‘Press Play’ Review: A Messy Mixtape With Little Lyrical Cohesion


Songs can be like time capsules, messages from the past that conjure powerful images and emotions, transporting us back to milestones in our lives with a signature sound. For the heroine at the heart of “Press Play,” the curated collection of songs on a very special mixtape are a literal transportive device, a time warp that rewinds back to when the love of her life was alive and well. Like the songs that fill its soundtrack, Greg Björkman’s directorial debut has a catchy hook and atmospheric pull — yet the material leaves far too much underdeveloped, unrealized and incohesive to connect with viewers’ heads and hearts.

Laura (Clara Rugaard) spends her days on the beaches of Oahu, capturing the spirit of the island with her paintbrush in the hope of turning her artistic talent into a viable career. She’s so focused on this goal that it takes a whiny push by her bestie Chloe (Lyrica Okano) to set her up on a date, making her realize she’s failed to pursue a life outside the borders of her canvases. Still reticent, she is dragged to their local record store where she finally takes a chance on Chloe’s stepbrother Harrison (Lewis Pullman). He’s sweet, introspective, a bit bashful and values the ritual of manually flipping tapes and LPs over to start anew — not only an obvious metaphor in a film that trades in them, but clunky foreshadowing too.

The pair fall head over heels quickly, experiencing a series of important firsts — kiss, dance, argument, saying “I love you” — all demarcated by songs Harrison collects onto a cassette tape. They also sort through obstacles, dealing with Harrison deferring his career plans to support Laura in hers. But after chooses to stay, he is tragically killed in an accident, leaving Laura heartbroken. Not until four years later does their mixtape find her again, alone and aimless. As she pops in her earbuds and presses play on the tape, she’s physically transported back to the concert where she and Harrison first canoodled. Laura seizes the moment to warn him of his impending death — but it doesn’t work. She soon figures out she has a finite number of chances left to save her lost love, forcing her to weigh heavy decisions carefully.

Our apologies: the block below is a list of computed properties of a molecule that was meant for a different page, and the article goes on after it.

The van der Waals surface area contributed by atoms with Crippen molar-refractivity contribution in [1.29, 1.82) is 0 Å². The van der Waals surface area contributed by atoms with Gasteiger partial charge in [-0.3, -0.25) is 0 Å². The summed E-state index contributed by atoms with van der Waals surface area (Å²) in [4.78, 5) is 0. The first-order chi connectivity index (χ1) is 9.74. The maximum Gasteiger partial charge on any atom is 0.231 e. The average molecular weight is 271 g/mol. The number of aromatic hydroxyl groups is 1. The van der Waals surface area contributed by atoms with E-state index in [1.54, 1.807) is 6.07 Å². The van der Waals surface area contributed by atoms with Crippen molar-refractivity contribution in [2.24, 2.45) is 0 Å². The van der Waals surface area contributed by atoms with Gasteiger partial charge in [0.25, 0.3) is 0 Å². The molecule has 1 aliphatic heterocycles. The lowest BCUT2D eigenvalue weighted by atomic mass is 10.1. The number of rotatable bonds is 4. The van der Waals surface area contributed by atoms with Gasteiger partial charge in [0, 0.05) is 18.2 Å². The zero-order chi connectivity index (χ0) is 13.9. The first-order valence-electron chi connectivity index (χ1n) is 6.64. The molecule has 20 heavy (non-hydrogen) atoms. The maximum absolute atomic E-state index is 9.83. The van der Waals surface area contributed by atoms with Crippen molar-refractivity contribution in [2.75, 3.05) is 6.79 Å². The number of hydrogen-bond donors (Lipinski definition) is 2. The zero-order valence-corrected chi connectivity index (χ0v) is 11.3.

Working from a story by Josh Boone (“The Fault in Our Stars”), Björkman and co-writer James Bachelor make a slew of rookie mistakes within the narrative. It’s wholly unnecessary to begin in medias res when the premise hooks us without this cheap gimmick to add audience intrigue. They are also so focused on adhering to the rules of the universe and excusing the space-time continuum that they neglect to balance the scales, giving characters outside of their guiding protagonist a sense of internality to go along with pressing external stakes. This comes to the detriment to conjuring romance in the first act, as well as developing character conflict later on.

Laura and Chloe’s friendship is especially undercooked, leading to many unresolved issues conveniently tied up and rendered meaningless by a hollow, frustrating ending. Laura’s arc and her journey with Harrison likewise suffer from a nonsensical resolution. As Harrison’s boss — a man who, in another anvil-subtle metaphor, loves to fix broken things — Danny Glover is wasted, though Rugaard, Pullman and Okano elevate muddled material with their appealing work.

Music supervisors Leah Harrison and Season Kent have fashioned a playlist (from songs by Japanese Breakfast, Father John Misty and Dayglow) that will guide many a teenage daydream — yet the songs are often relegated to the background of scenes, incorporated with too light a hand. Still, Björkman shows directorial promise: His grasp of tone is assured, effortlessly blending broad comedy and melodrama, and he demonstrates some visual dexterity. Abetted by DP Luca Del Puppo and production designer Dan Butts, he makes the most of gorgeous island locales, allowing nature to elevate the picture with beautiful sunsets and lapping ocean waves.

While the filmmakers’ sentiments surrounding grief, loss and resilience are felt in the margins, their overall commentary about love is confounding and clichéd rather than clever or heartrending. “Press Play’s” belief in fate but not destiny runs counter to its big ideas, leaving the film fairly rote. Thematically, it feels like we’ve heard this song before.

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Originally published at variety.com

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